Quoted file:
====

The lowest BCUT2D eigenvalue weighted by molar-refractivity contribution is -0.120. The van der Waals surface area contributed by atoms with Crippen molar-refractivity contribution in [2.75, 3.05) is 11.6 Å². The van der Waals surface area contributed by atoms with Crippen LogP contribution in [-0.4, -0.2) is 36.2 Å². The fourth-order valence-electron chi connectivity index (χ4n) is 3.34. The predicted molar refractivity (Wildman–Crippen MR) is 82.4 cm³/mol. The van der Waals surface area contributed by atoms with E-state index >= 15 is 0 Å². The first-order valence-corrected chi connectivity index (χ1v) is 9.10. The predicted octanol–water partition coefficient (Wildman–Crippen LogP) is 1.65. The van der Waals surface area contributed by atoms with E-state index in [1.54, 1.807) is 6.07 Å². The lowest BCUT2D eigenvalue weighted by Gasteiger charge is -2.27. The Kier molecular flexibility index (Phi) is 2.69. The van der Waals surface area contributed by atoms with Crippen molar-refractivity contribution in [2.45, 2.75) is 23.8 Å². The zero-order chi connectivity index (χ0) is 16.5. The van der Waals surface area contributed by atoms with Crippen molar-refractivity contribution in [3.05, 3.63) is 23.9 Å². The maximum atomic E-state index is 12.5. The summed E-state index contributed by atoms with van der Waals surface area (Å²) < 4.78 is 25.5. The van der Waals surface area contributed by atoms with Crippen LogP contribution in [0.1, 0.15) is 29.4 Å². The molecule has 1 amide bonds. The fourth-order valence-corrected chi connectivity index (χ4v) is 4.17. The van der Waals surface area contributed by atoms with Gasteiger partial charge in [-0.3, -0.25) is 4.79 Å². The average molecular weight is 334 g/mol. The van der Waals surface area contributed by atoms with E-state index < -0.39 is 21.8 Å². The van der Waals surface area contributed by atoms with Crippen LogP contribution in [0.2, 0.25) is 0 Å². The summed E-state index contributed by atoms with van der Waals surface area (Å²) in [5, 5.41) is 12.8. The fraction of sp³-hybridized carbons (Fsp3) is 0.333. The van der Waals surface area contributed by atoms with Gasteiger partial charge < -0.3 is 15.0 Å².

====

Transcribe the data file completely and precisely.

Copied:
The lowest BCUT2D eigenvalue weighted by molar-refractivity contribution is -0.120. The van der Waals surface area contributed by atoms with Crippen molar-refractivity contribution in [2.75, 3.05) is 11.6 Å². The van der Waals surface area contributed by atoms with Crippen LogP contribution in [-0.4, -0.2) is 36.2 Å². The fourth-order valence-electron chi connectivity index (χ4n) is 3.34. The predicted molar refractivity (Wildman–Crippen MR) is 82.4 cm³/mol. The van der Waals surface area contributed by atoms with E-state index >= 15 is 0 Å². The first-order valence-corrected chi connectivity index (χ1v) is 9.10. The predicted octanol–water partition coefficient (Wildman–Crippen LogP) is 1.65. The van der Waals surface area contributed by atoms with E-state index in [1.54, 1.807) is 6.07 Å². The lowest BCUT2D eigenvalue weighted by Gasteiger charge is -2.27. The Kier molecular flexibility index (Phi) is 2.69. The van der Waals surface area contributed by atoms with Crippen molar-refractivity contribution in [2.45, 2.75) is 23.8 Å². The zero-order chi connectivity index (χ0) is 16.5. The van der Waals surface area contributed by atoms with Crippen molar-refractivity contribution in [3.05, 3.63) is 23.9 Å². The maximum atomic E-state index is 12.5. The summed E-state index contributed by atoms with van der Waals surface area (Å²) < 4.78 is 25.5. The van der Waals surface area contributed by atoms with Crippen LogP contribution in [0.1, 0.15) is 29.4 Å². The molecule has 1 amide bonds. The fourth-order valence-corrected chi connectivity index (χ4v) is 4.17. The van der Waals surface area contributed by atoms with Gasteiger partial charge in [-0.3, -0.25) is 4.79 Å². The average molecular weight is 334 g/mol. The van der Waals surface area contributed by atoms with E-state index < -0.39 is 21.8 Å². The van der Waals surface area contributed by atoms with Crippen LogP contribution in [0.2, 0.25) is 0 Å². The summed E-state index contributed by atoms with van der Waals surface area (Å²) in [5, 5.41) is 12.8. The fraction of sp³-hybridized carbons (Fsp3) is 0.333. The van der Waals surface area contributed by atoms with Gasteiger partial charge < -0.3 is 15.0 Å².